Though all national roads were open, police advised careful driving and low speeds. Rural roads are either blocked or hard to drive. Power has been cut in many areas around the country.
The government says 10 people died in the cold Sunday as Poland has been gripped by low temperatures. The deaths bring to 65 the number of weather-related fatalities since Nov. 1, when temperatures started falling to freezing, especially at night.
The spokeswoman for the Government Center for Security, Anna Adamkiewicz, said Monday that the latest deaths occurred across the country, either outdoors or in unheated summer cottages and abandoned houses.
The victims were nine men between the ages of 32 and 69, and a 52-year-old woman.
Bucharest Mayor Gabriela Firea said inmates from two prisons would be put to work clearing snow alongside anti-riot police in the Romanian capital. The inmates working on snow removal are doing so voluntarily, Firea said.
She said the initiative would help clean up the capital's ice-clogged streets, which are only partially cleared.
Romania's Energy Minister Toma Petcu said neighboring Bulgaria had urgently asked for extra electricity, but the request was declined since the cold weather has stretched Romania's power grid.
Petcu said natural gas consumption in Romania could reach an all-time high Monday due to the frigid temperatures.
In Moscow, two people have died and 190 people with hypothermia have sought medical help in the Russian capital between New Year's Eve and Jan. 8, the last day of the holiday period in Russia, according to Russian news agencies quoting emergency medical official Sergei Gumenyuk.
The Russian Meteorological Service said the Orthodox Christmas Eve on Jan. 6 was the coldest in Moscow since 1987 when temperatures plunged below -31 C (-24 F). Moscow schools, however, opened on Monday after the holiday recess. In Russia's Urals, schools remained closed in the Tyumen, Khanty-Mansiysky, Sverdlovsk and Yamalo-Nenets regions where temperatures of -35 C (-31 F) were recorded.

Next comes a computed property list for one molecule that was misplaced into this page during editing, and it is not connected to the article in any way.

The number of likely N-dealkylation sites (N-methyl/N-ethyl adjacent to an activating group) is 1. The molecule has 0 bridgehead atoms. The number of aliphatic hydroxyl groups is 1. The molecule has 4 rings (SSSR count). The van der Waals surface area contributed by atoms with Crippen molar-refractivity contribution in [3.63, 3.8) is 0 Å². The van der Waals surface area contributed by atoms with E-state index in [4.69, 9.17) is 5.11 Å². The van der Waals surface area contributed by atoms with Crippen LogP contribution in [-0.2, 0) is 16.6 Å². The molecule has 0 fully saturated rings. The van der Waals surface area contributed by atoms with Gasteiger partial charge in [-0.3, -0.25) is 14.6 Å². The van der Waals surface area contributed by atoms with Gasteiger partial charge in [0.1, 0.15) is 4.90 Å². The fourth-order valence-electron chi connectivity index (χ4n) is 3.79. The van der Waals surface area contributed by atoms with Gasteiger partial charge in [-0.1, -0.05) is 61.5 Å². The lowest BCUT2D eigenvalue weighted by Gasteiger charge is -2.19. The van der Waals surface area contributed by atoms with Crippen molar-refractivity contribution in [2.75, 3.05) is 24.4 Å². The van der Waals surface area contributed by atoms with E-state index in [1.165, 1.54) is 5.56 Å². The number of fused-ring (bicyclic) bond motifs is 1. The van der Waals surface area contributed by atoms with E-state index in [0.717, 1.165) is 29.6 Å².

Serbian authorities have declared emergency measures in 11 municipalities in central and southern parts of the country as fresh snow and extremely low temperatures have blocked roads and cut off villages. Despite-28 C (-18 F), residents in remote villages on the rough Golija mountain have refused offers from authorities to evacuate their homes during the deep freeze because they won't abandon their animals.
The mostly elderly villagers said they'd rather freeze than abandon their sheep, goats, cows and chickens.
"We have wood and food for the animals," says Dragomir, one elderly resident. "We'll wait."
Police in the southern Swiss region of Valais say a Russian couple were killed and their two children aged 11 and 15 were gravely injured over the weekend after the vehicle they were travelling in tumbled about 225 meters (740 feet) along a snow-covered Alpine road.
Officials said the driver had been trying to park on the roadside, and snowy conditions appeared to have led to the deadly plunge into a pile of rocks. The two children were taken to a local hospital before being flown by helicopter to another in the capital, Bern. They were expected to survive, officials said.
Turkish Airlines on Monday canceled 277 domestic and international flights to and from Istanbul's two airports due to heavy snow. Schools around Istanbul also were closed and the Istanbul governor's office said civil servants in the city would be able to leave work at 3:30 p.m. local time.
Istanbul schools will stay closed on Tuesday as snow continues to buffet the city, halting ferries on the Bosporus Strait that provide transportation for many commuters in the city straddling the narrow gap between Asia and Europe.
Television news showed cars slithering along slippery roads and students who had been given the day off staging snowball fights and tobogganing in parks blanketed in deep snow.
At a local coffee shop, stray cats trying to escape the cold snap lined up under heaters warming an outdoor terrace used by smokers.